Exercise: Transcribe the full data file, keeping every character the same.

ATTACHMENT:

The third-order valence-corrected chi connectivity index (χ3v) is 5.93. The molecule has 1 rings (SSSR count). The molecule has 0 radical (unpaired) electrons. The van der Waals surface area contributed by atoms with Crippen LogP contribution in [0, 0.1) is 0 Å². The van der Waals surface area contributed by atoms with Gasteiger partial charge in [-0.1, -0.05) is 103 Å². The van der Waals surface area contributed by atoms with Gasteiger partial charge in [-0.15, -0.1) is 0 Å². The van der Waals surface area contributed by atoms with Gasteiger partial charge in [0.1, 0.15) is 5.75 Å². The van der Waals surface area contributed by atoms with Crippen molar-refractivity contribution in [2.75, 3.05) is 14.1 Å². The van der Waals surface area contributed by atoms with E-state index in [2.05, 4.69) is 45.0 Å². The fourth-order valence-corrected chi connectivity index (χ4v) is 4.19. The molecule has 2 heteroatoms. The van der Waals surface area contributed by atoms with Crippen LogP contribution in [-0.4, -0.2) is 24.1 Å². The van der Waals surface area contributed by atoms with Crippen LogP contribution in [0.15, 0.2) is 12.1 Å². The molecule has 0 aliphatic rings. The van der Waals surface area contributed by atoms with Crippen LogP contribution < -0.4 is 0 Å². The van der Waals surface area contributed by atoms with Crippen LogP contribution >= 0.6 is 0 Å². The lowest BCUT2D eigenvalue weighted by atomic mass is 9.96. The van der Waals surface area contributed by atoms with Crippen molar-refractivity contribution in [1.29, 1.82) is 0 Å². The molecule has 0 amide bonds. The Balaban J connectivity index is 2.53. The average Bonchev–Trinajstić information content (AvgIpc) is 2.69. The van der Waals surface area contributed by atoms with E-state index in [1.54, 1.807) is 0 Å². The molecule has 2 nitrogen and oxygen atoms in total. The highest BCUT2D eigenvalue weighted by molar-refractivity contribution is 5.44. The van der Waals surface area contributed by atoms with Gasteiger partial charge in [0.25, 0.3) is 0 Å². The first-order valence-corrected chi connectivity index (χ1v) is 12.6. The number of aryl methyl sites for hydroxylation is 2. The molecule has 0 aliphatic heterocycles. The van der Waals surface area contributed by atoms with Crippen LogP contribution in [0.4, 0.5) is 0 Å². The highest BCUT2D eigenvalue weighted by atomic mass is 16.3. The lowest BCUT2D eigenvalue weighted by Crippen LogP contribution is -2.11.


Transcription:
The third-order valence-corrected chi connectivity index (χ3v) is 5.93. The molecule has 1 rings (SSSR count). The molecule has 0 radical (unpaired) electrons. The van der Waals surface area contributed by atoms with Crippen LogP contribution in [0, 0.1) is 0 Å². The van der Waals surface area contributed by atoms with Gasteiger partial charge in [-0.1, -0.05) is 103 Å². The van der Waals surface area contributed by atoms with Gasteiger partial charge in [-0.15, -0.1) is 0 Å². The van der Waals surface area contributed by atoms with Gasteiger partial charge in [0.1, 0.15) is 5.75 Å². The van der Waals surface area contributed by atoms with Crippen molar-refractivity contribution in [2.75, 3.05) is 14.1 Å². The van der Waals surface area contributed by atoms with E-state index in [2.05, 4.69) is 45.0 Å². The fourth-order valence-corrected chi connectivity index (χ4v) is 4.19. The molecule has 2 heteroatoms. The van der Waals surface area contributed by atoms with Crippen LogP contribution in [-0.4, -0.2) is 24.1 Å². The van der Waals surface area contributed by atoms with Crippen LogP contribution in [0.15, 0.2) is 12.1 Å². The molecule has 0 aliphatic rings. The van der Waals surface area contributed by atoms with Crippen LogP contribution < -0.4 is 0 Å². The van der Waals surface area contributed by atoms with Crippen LogP contribution >= 0.6 is 0 Å². The lowest BCUT2D eigenvalue weighted by atomic mass is 9.96. The van der Waals surface area contributed by atoms with Crippen molar-refractivity contribution in [1.29, 1.82) is 0 Å². The molecule has 0 amide bonds. The Balaban J connectivity index is 2.53. The average Bonchev–Trinajstić information content (AvgIpc) is 2.69. The van der Waals surface area contributed by atoms with E-state index in [1.54, 1.807) is 0 Å². The molecule has 2 nitrogen and oxygen atoms in total. The highest BCUT2D eigenvalue weighted by molar-refractivity contribution is 5.44. The van der Waals surface area contributed by atoms with Gasteiger partial charge in [0.25, 0.3) is 0 Å². The first-order valence-corrected chi connectivity index (χ1v) is 12.6. The number of aryl methyl sites for hydroxylation is 2. The molecule has 0 aliphatic heterocycles. The van der Waals surface area contributed by atoms with Crippen LogP contribution in [0.4, 0.5) is 0 Å². The highest BCUT2D eigenvalue weighted by atomic mass is 16.3. The lowest BCUT2D eigenvalue weighted by Crippen LogP contribution is -2.11.